Giving The Gift of Your Presence

If you want to know my biggest frustration as a Christian, it’s this: the lack of corporeal (bodily) interaction with my God.  I don’t think I’m alone.  And I’ve been thinking about it a lot lately.

The disciples met Jesus.  They knew what His smile looked like – and, I imagine, never forgot it.  When they screwed up or made a mistake, they had the benefit of seeing in His eyes that they were forgiven and He loved them just as much as before.  Maybe He touched their shoulders when they were feeling down or lonely.  They got to hear His laugh.  They had a companion with whom to share stories over the table.  Years after He returned to heaven, I am sure they had memories and mental images never recorded in Scripture: private jokes, long talks, shared bursts of laughter.  Surely the generations that followed heard some of those tales. Even Paul, who became a believer after the resurrection, “met” Jesus in a sense.

But we modern believers exist at a remove from Christ in a way that earlier believers did not.  Yes, we have the benefit of the Holy Spirit, but the Spirit too is incorporeal: it’s not the same as hands and feet and hugs and skin and smiles.  The closest we can get to seeing Jesus’ face is through artists’ representations and our knowledge of the period and culture in which he lived.

I feel the lack of that bodily interaction sorely, sometimes.  When I ask forgiveness and I know I’m forgiven because Jesus said so, I still wouldn’t mind feeling a shoulder pat to reassure me that it’s really all right.  When I am frustrated or tired and talking to Jesus in the middle of the day, I wouldn’t mind being able to sit across from Him with a cup of coffee and watch Him nod His head.  When I am excited and speaking praise, I would give a lot to hug Him.

Jesus knew it would be difficult for us.  I think He knew exactly how difficult would be.  It’s why He blessed those who would believe without the benefit of sight.  It’s why He prayed in the Garden of Gethsemane for all those who would long to meet Him “face to face.”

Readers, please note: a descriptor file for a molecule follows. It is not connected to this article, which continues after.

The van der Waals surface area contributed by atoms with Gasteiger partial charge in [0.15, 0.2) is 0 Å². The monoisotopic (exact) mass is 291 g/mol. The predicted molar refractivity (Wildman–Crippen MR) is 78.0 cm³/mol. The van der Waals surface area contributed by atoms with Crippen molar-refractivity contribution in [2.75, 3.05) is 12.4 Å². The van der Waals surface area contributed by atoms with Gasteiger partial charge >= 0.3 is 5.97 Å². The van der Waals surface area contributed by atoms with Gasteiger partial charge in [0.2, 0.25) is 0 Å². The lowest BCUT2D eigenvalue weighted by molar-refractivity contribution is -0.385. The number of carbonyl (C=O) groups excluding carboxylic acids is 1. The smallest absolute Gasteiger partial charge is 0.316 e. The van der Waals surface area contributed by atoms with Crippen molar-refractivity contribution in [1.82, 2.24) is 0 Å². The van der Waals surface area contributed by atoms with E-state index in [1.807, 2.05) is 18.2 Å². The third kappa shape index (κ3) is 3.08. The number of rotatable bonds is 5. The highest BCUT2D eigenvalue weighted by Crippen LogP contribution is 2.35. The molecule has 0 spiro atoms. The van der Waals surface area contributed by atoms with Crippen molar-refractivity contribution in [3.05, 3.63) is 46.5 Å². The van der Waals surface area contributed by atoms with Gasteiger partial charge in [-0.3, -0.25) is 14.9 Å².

And it’s why He left his church here.

In many of his books, Philip Yancey deals with the question of God and pain: “Where is God when there is suffering?”  And throughout many of his books, he presents the same answer: God is in us.  The answer to “where is God during the pain?” is “wherever the church is.”  Jesus calls on us to be His hands and His feet; His physical, tangible presence in the world.

That means that when we believers are longing for corporeal interaction with God – the hug, the smile, the pat on the shoulder – we should provide it for and find it in each other.  Jesus did not leave us “without” those things even as He ascended; He left His church behind to act in His place.  Until we see Him again, those interactions we desire to share with Him are the ones we’re meant to provide each other.

It’s a heavy duty, the gift of presence: the gift of simply being there in body for someone.  But it is profoundly valuable.  And everyone believer can offer it.  It doesn’t matter if you’re not a hugger or a physically affectionate person – although being present in body can incorporate those things, it doesn’t require them.  Being present just means being there, with your body, and ministering by your presence.  By your eye contact.  By your nods.  By your smile.  By a pat on the shoulder or by passing over a tissue.  Those gestures may seem small, but they mean everything.

Sadly, I think the gift of presence has been undervalued, especially in our technological era.  An email is the same as a text is the same as a Skype session is the same thing as being there – but it isn’t.  No amount of representation on a screen can replace the comfort of in-person presence.  No amount of emoji or money or ministries-from-afar can replace the value of an actual person who can listen, respond, comfort, and simply be there.

I often tell my students that they’ll be halfway to success in my class just by showing up.  The same goes for Christians.  Just show up.  When people are hurting, or celebrating, or need reassurance, or are simply tired, just show up.  Be there with your body.  Use it to do the things that Jesus cannot now do right here on earth.  And even if you do nothing more than sit there and listen, or pass over a tissue, or make a cup of coffee, it will matter.  It will be remembered.

Don’t ever underestimate the simple power of being present.  The space you occupy in the room, the small gestures you make, the acts of comfort and encouragement and praise: all of these occur on behalf of your Lord Jesus Christ, and they are a ministry unto themselves.  Please don’t forget that or neglect it.

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